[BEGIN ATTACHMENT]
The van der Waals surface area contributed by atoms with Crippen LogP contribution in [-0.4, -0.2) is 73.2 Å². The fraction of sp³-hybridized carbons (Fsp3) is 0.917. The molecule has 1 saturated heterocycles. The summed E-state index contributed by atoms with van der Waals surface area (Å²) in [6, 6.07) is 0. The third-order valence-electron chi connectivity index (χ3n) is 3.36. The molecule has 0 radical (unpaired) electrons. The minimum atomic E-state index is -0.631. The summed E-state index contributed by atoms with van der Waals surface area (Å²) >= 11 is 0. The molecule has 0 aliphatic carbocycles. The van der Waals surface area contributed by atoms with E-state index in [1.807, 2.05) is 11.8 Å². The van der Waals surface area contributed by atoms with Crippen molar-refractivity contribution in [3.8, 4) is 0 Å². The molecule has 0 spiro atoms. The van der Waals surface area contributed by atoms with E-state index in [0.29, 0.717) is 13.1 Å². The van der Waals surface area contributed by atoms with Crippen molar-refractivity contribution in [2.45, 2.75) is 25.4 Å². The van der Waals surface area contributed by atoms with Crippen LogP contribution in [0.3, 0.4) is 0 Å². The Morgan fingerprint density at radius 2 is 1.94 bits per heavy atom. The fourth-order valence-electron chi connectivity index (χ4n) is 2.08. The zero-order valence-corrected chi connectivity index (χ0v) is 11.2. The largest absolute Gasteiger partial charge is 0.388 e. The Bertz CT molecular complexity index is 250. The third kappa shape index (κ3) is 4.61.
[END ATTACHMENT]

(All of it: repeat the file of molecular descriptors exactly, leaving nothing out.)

The van der Waals surface area contributed by atoms with Crippen LogP contribution in [-0.4, -0.2) is 73.2 Å². The fraction of sp³-hybridized carbons (Fsp3) is 0.917. The molecule has 1 saturated heterocycles. The summed E-state index contributed by atoms with van der Waals surface area (Å²) in [6, 6.07) is 0. The third-order valence-electron chi connectivity index (χ3n) is 3.36. The molecule has 0 radical (unpaired) electrons. The minimum atomic E-state index is -0.631. The summed E-state index contributed by atoms with van der Waals surface area (Å²) >= 11 is 0. The molecule has 0 aliphatic carbocycles. The van der Waals surface area contributed by atoms with E-state index in [1.807, 2.05) is 11.8 Å². The van der Waals surface area contributed by atoms with Crippen molar-refractivity contribution in [3.8, 4) is 0 Å². The molecule has 0 spiro atoms. The van der Waals surface area contributed by atoms with E-state index in [0.29, 0.717) is 13.1 Å². The van der Waals surface area contributed by atoms with Crippen molar-refractivity contribution in [2.45, 2.75) is 25.4 Å². The van der Waals surface area contributed by atoms with Crippen LogP contribution in [0.3, 0.4) is 0 Å². The Morgan fingerprint density at radius 2 is 1.94 bits per heavy atom. The fourth-order valence-electron chi connectivity index (χ4n) is 2.08. The zero-order valence-corrected chi connectivity index (χ0v) is 11.2. The largest absolute Gasteiger partial charge is 0.388 e. The Bertz CT molecular complexity index is 250. The third kappa shape index (κ3) is 4.61.